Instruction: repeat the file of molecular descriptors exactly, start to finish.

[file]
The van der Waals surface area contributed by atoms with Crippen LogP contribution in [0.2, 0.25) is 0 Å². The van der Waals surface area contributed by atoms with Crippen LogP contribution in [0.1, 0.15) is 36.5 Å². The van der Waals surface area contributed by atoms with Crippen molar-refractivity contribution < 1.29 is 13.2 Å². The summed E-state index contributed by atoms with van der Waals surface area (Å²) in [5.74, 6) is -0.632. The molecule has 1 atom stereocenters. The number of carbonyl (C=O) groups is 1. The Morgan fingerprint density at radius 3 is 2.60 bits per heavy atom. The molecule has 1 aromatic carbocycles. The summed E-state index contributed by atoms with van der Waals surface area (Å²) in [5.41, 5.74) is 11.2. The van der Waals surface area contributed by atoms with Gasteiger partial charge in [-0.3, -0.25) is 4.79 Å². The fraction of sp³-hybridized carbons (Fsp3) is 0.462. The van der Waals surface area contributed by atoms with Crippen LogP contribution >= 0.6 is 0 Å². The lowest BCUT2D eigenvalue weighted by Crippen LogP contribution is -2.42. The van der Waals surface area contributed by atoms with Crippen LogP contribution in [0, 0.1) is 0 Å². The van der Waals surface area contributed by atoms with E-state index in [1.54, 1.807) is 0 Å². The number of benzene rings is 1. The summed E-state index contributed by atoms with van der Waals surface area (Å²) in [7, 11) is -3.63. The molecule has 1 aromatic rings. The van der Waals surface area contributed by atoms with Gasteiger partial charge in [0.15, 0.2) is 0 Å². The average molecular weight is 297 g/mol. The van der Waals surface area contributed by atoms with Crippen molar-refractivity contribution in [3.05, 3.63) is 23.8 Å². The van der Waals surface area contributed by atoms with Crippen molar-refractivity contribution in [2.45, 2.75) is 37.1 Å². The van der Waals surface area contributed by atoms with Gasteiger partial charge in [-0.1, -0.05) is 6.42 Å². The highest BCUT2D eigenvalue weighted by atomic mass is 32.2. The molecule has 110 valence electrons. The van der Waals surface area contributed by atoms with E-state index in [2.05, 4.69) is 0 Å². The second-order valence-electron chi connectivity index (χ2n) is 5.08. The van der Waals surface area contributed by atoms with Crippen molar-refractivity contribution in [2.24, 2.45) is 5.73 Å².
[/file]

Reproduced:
The van der Waals surface area contributed by atoms with Crippen LogP contribution in [0.2, 0.25) is 0 Å². The van der Waals surface area contributed by atoms with Crippen LogP contribution in [0.1, 0.15) is 36.5 Å². The van der Waals surface area contributed by atoms with Crippen molar-refractivity contribution < 1.29 is 13.2 Å². The summed E-state index contributed by atoms with van der Waals surface area (Å²) in [5.74, 6) is -0.632. The molecule has 1 atom stereocenters. The number of carbonyl (C=O) groups is 1. The Morgan fingerprint density at radius 3 is 2.60 bits per heavy atom. The molecule has 1 aromatic carbocycles. The summed E-state index contributed by atoms with van der Waals surface area (Å²) in [5.41, 5.74) is 11.2. The van der Waals surface area contributed by atoms with Gasteiger partial charge in [-0.3, -0.25) is 4.79 Å². The fraction of sp³-hybridized carbons (Fsp3) is 0.462. The van der Waals surface area contributed by atoms with Crippen LogP contribution >= 0.6 is 0 Å². The lowest BCUT2D eigenvalue weighted by Crippen LogP contribution is -2.42. The van der Waals surface area contributed by atoms with Crippen LogP contribution in [0, 0.1) is 0 Å². The van der Waals surface area contributed by atoms with E-state index in [1.54, 1.807) is 0 Å². The number of benzene rings is 1. The summed E-state index contributed by atoms with van der Waals surface area (Å²) in [7, 11) is -3.63. The molecule has 1 aromatic rings. The van der Waals surface area contributed by atoms with Gasteiger partial charge in [0.15, 0.2) is 0 Å². The average molecular weight is 297 g/mol. The van der Waals surface area contributed by atoms with Crippen molar-refractivity contribution in [3.05, 3.63) is 23.8 Å². The van der Waals surface area contributed by atoms with Crippen molar-refractivity contribution in [2.45, 2.75) is 37.1 Å². The van der Waals surface area contributed by atoms with Gasteiger partial charge in [-0.1, -0.05) is 6.42 Å². The highest BCUT2D eigenvalue weighted by atomic mass is 32.2. The molecule has 110 valence electrons. The van der Waals surface area contributed by atoms with E-state index in [2.05, 4.69) is 0 Å². The second-order valence-electron chi connectivity index (χ2n) is 5.08. The van der Waals surface area contributed by atoms with Crippen molar-refractivity contribution in [2.24, 2.45) is 5.73 Å².